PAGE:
It like a car. have you ever taken it in for a tune up? You may have, but chances are, it wasn't tuned up. The manufacturer's specs fop a real tune up. Require so much be done, that the verge tune up would cost in excess of 600 bucks.
Semantics notwithstanding, for me it's simply about truth in advertising. So long as the HO fully understands what he's going to receive for the $49.95, you can call it whatever you like. :thumbsup:
 

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Semantics notwithstanding, for me it's simply about truth in advertising. So long as the HO fully understands what he's going to receive for the $49.95, you can call it whatever you like. :thumbsup:
LOL... I charge more then twice that to check an A/C.
 

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I'm more like 3X that. And we often refer to it as a Tune Up. My bad. But it reads well with the customers, something they understand more.
 

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Really??

It like a car. have you ever taken it in for a tune up? You may have, but chances are, it wasn't tuned up. The manufacturer's specs fop a real tune up. Require so much be done, that the verge tune up would cost in excess of 600 bucks.

What you get, is known as a Preventive maintenance tune up. Obvious worn things are changed. But no real enhancement to operation.

Blogs such as Cardinal's mislead many people, into thinking that there is nothing to check.
__________________
How many times must one fix something before it is fixed?
Not to burst your bubble but Preventative Maintenance and a TUNE UP are entirely different. Look up Tune up in the dictionary.

Fact is Tune-Up refers to a need to tweek or adjust something. There is nothing to Tweek or adjust on a heat pump, ptac unit, etc. The only equipment that requires any amount of adjustments will be oil furnaces, and some gas furnaces that need gas pressure adjustments or on some more commercial equipment, air adjustments...such as Lochinvar boilers. (Keep in mind we are talking the residential side of things.....residential equipment)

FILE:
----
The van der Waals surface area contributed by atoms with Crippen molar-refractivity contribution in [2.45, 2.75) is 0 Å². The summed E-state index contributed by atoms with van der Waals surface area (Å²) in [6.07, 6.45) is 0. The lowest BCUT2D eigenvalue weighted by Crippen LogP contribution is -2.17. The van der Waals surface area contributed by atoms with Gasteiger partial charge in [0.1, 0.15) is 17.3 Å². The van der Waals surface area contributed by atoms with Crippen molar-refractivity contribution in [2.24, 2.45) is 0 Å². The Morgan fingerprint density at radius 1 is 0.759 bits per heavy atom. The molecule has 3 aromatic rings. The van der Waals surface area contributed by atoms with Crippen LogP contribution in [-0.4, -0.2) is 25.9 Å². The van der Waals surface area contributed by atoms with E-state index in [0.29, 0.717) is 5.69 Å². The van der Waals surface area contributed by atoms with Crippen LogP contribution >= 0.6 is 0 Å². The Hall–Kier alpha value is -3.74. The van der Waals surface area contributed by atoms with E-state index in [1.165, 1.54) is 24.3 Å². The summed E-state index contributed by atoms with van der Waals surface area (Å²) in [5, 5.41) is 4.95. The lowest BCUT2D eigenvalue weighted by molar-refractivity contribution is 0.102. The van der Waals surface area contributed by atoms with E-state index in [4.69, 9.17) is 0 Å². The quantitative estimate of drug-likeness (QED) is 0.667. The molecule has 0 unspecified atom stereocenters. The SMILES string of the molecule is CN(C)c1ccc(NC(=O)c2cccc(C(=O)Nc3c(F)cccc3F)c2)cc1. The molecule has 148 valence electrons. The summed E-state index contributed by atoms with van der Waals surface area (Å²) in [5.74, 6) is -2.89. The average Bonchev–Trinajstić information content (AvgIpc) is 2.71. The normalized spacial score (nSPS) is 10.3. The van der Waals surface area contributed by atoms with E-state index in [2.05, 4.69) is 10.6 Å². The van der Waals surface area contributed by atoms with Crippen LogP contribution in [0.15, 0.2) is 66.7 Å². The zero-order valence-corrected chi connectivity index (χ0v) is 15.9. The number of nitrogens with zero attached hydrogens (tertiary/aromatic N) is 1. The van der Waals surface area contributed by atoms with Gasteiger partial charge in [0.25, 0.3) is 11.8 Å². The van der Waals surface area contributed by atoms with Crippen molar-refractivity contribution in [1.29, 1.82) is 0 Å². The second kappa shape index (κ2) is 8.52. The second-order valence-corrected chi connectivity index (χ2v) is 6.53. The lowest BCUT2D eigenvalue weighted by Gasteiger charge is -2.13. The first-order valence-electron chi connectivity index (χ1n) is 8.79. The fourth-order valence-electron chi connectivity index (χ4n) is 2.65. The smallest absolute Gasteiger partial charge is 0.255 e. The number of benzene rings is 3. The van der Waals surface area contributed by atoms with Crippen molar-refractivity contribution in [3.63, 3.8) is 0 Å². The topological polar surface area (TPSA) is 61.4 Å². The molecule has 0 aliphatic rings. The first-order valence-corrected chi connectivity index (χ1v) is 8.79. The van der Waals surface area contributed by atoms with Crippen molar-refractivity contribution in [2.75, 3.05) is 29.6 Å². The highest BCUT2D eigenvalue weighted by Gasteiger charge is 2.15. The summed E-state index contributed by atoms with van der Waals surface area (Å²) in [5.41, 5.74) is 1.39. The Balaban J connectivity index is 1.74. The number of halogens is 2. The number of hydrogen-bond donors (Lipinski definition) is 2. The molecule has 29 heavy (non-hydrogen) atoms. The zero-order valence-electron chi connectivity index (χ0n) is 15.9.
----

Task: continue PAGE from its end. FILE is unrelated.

Tell the viewers here, what you tune up on a heat pump or gas furnace? (leave out the gas pressure...as this should be adjusted on startup and should not need adjusted again..only periodically checked to ensure nothing has altered incoming supply pressure)

You mention cleaning coils, contactors, relays, etc.....You do not adjust them...you simply clean them or replace them. The basics, such as coil cleaning, can be performed by the homeowner.

You can take any two homes, one with the gimmick of "TUNE UP" contracts and the other without. Our research has shown that almost 7-8 out of 10 times the one without the contract service has had less problems. This is not b/c preventative maintenance is bad but rather companies that are selling the infamous "Tune-Up" are almost always gimmicky and send out "techs" that hook gauges up on every visit and fiddle with everything under the sun..when most times there is nothing wrong. That is another thing....techs do not need to hook gauges up every time they show to the "scene". With understanding of how refrigeration works, temperatures, approaches, etc a tech should never have to hook up gauges with exception to startup or when after review of temps and other principle readings it becomes clear there is a refrigeration cycle problem.